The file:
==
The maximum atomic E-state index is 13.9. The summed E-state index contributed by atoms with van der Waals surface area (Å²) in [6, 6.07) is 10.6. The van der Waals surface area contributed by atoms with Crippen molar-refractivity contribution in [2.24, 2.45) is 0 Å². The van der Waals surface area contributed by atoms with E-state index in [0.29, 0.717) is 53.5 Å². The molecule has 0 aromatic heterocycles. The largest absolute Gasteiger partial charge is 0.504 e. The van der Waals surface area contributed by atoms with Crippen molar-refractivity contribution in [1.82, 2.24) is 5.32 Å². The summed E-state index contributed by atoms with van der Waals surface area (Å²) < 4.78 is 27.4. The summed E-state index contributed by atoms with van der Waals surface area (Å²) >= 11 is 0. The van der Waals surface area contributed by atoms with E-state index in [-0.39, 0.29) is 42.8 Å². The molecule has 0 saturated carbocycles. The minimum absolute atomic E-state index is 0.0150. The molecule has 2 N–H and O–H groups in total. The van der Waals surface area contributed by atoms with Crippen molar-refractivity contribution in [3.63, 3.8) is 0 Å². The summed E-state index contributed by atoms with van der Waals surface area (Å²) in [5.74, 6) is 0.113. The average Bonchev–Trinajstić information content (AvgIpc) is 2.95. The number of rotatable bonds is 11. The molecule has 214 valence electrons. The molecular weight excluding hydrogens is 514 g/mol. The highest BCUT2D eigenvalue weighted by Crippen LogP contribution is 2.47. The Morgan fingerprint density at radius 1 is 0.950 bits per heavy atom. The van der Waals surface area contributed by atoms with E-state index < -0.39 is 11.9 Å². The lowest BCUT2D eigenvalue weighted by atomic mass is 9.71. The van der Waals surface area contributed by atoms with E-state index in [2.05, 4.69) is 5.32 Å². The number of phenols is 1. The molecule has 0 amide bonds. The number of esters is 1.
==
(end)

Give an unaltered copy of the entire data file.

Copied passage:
The maximum atomic E-state index is 13.9. The summed E-state index contributed by atoms with van der Waals surface area (Å²) in [6, 6.07) is 10.6. The van der Waals surface area contributed by atoms with Crippen molar-refractivity contribution in [2.24, 2.45) is 0 Å². The van der Waals surface area contributed by atoms with E-state index in [0.29, 0.717) is 53.5 Å². The molecule has 0 aromatic heterocycles. The largest absolute Gasteiger partial charge is 0.504 e. The van der Waals surface area contributed by atoms with Crippen molar-refractivity contribution in [1.82, 2.24) is 5.32 Å². The summed E-state index contributed by atoms with van der Waals surface area (Å²) < 4.78 is 27.4. The summed E-state index contributed by atoms with van der Waals surface area (Å²) >= 11 is 0. The van der Waals surface area contributed by atoms with E-state index in [-0.39, 0.29) is 42.8 Å². The molecule has 0 saturated carbocycles. The minimum absolute atomic E-state index is 0.0150. The molecule has 2 N–H and O–H groups in total. The van der Waals surface area contributed by atoms with Crippen molar-refractivity contribution in [3.63, 3.8) is 0 Å². The summed E-state index contributed by atoms with van der Waals surface area (Å²) in [5.74, 6) is 0.113. The average Bonchev–Trinajstić information content (AvgIpc) is 2.95. The number of rotatable bonds is 11. The molecule has 214 valence electrons. The molecular weight excluding hydrogens is 514 g/mol. The highest BCUT2D eigenvalue weighted by Crippen LogP contribution is 2.47. The Morgan fingerprint density at radius 1 is 0.950 bits per heavy atom. The van der Waals surface area contributed by atoms with E-state index < -0.39 is 11.9 Å². The lowest BCUT2D eigenvalue weighted by atomic mass is 9.71. The van der Waals surface area contributed by atoms with E-state index in [2.05, 4.69) is 5.32 Å². The number of phenols is 1. The molecule has 0 amide bonds. The number of esters is 1.